# Thread: Linear operators and Differential Equations

1. ## Linear operators and Differential Equations

Hello,

I have missed all my lectures on the above topic due to illness. Does anyone know of a good website with solved excercise sheets to help me learn material on this topic, in particular, I am looking for helpful notes for homework questions on this website http://www.maths.qmul.ac.uk/~cchu/MTH6122/lode092.pdf

Many Thanks

2. $\displaystyle <L(f),g>= \int_{0} ^{1} ( \int_{0} ^{1} f(y)K(x,y)dy )g(x)dx = \int_{0} ^{1} ( \int_{0} ^{1} g(x)f(y)K(x,y)dy )dx$ Using Fubini, this last one is equal to $\displaystyle \int_{0} ^{1} ( \int_{0} ^{1} g(x)f(y)K(x,y)dx )dy = \int_{0} ^{1} ( \int_{0} ^{1} g(x)K(x,y)dx )f(y)dy = <f,L(g)>$ So $\displaystyle L ^* =L$ ie. $\displaystyle L$ is self-adjoint.

Now suppose $\displaystyle f$ is an eigenfunction of $\displaystyle L$ with eigenvalue $\displaystyle \lambda$ with $\displaystyle K$ as defined in the sheet then:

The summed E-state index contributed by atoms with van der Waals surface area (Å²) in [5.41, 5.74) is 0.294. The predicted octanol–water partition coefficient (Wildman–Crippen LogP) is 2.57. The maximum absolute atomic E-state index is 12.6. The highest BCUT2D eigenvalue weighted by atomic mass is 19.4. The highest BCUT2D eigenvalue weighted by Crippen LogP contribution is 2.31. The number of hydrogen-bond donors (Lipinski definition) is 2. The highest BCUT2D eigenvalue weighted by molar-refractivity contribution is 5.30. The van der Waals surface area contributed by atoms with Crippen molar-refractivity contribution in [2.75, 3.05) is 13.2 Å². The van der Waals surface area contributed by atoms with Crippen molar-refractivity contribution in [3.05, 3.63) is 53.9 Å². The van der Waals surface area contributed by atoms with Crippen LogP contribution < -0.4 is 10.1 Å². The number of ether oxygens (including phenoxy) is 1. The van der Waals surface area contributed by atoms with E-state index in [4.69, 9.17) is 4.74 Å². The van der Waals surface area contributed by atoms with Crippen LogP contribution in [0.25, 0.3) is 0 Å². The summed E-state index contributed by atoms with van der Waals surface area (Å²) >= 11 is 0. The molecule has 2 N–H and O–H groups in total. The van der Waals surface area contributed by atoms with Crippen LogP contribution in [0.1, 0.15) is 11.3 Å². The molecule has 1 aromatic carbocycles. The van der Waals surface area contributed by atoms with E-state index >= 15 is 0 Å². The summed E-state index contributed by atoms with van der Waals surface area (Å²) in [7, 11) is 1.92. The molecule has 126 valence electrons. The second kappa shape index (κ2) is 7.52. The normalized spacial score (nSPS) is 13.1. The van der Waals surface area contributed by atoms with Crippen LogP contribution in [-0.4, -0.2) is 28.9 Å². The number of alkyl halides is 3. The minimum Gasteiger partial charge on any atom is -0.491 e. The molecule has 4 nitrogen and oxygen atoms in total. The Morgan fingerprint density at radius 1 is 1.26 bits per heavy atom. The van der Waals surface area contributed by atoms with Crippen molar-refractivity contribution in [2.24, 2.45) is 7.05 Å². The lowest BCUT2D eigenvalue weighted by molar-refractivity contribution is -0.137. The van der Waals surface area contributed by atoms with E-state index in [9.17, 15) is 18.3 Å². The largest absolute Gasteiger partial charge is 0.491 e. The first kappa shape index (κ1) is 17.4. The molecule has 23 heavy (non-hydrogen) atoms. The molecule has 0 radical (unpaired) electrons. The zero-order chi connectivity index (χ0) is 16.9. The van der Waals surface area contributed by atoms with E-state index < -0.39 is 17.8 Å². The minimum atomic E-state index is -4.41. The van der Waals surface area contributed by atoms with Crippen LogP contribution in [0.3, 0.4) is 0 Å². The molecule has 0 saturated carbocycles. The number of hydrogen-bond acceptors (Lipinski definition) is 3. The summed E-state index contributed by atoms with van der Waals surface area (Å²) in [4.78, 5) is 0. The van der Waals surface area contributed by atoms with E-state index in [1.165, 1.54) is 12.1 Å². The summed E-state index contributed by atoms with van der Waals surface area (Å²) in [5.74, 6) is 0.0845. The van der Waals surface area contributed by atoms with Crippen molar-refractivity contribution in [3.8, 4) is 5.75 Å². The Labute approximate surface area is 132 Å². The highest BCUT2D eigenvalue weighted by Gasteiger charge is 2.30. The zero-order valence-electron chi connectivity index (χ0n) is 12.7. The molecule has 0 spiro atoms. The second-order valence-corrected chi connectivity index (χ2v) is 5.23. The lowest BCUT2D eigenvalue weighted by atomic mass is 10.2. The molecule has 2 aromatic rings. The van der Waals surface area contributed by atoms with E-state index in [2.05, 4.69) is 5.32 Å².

$\displaystyle \lambda f(x) = \int_{0} ^{1} f(y)K(x,y)dy = \int_{0} ^{x} f(y)(1-x)ydy + \int_{x} ^{1} f(y)(1-y)xdy$$\displaystyle = (1-x) \int_{0} ^{x} yf(y)dy + x\int_{x} ^{1} (1-y)f(y)dy. In using this last expression for \displaystyle \lambda f(x) it's clear that \displaystyle f(0)=0=f(1) (as long as \displaystyle \lambda \neq 0, a difficulty that'll dissapear in the next step). Now, assuming \displaystyle f is twice differentiable (only continuity will not be enough) we have: \displaystyle \lambda f'(x)=-\int_{0} ^{x} yf(y)dy +(1-x)xf(x) + \int_{x}^{1} (1-y)f(y)dy - x(1-x)f(x)$$\displaystyle = -\int_{0}^{x} yf(y)dy +\int_{x}^{1} (1-y)f(y)dy$

$\displaystyle \lambda f''(x)=-xf(x) - (1-x)f(x)=-f(x)$ and so $\displaystyle \lambda f'' +f=0$. Now just notice that we never used $\displaystyle \lambda \neq 0$ so if $\displaystyle \lambda =0$ we just have $\displaystyle f=0$ which satisfies the boundary value problem trivially.

3. You are a life saver Jose! I will donate some money to this great site tonight.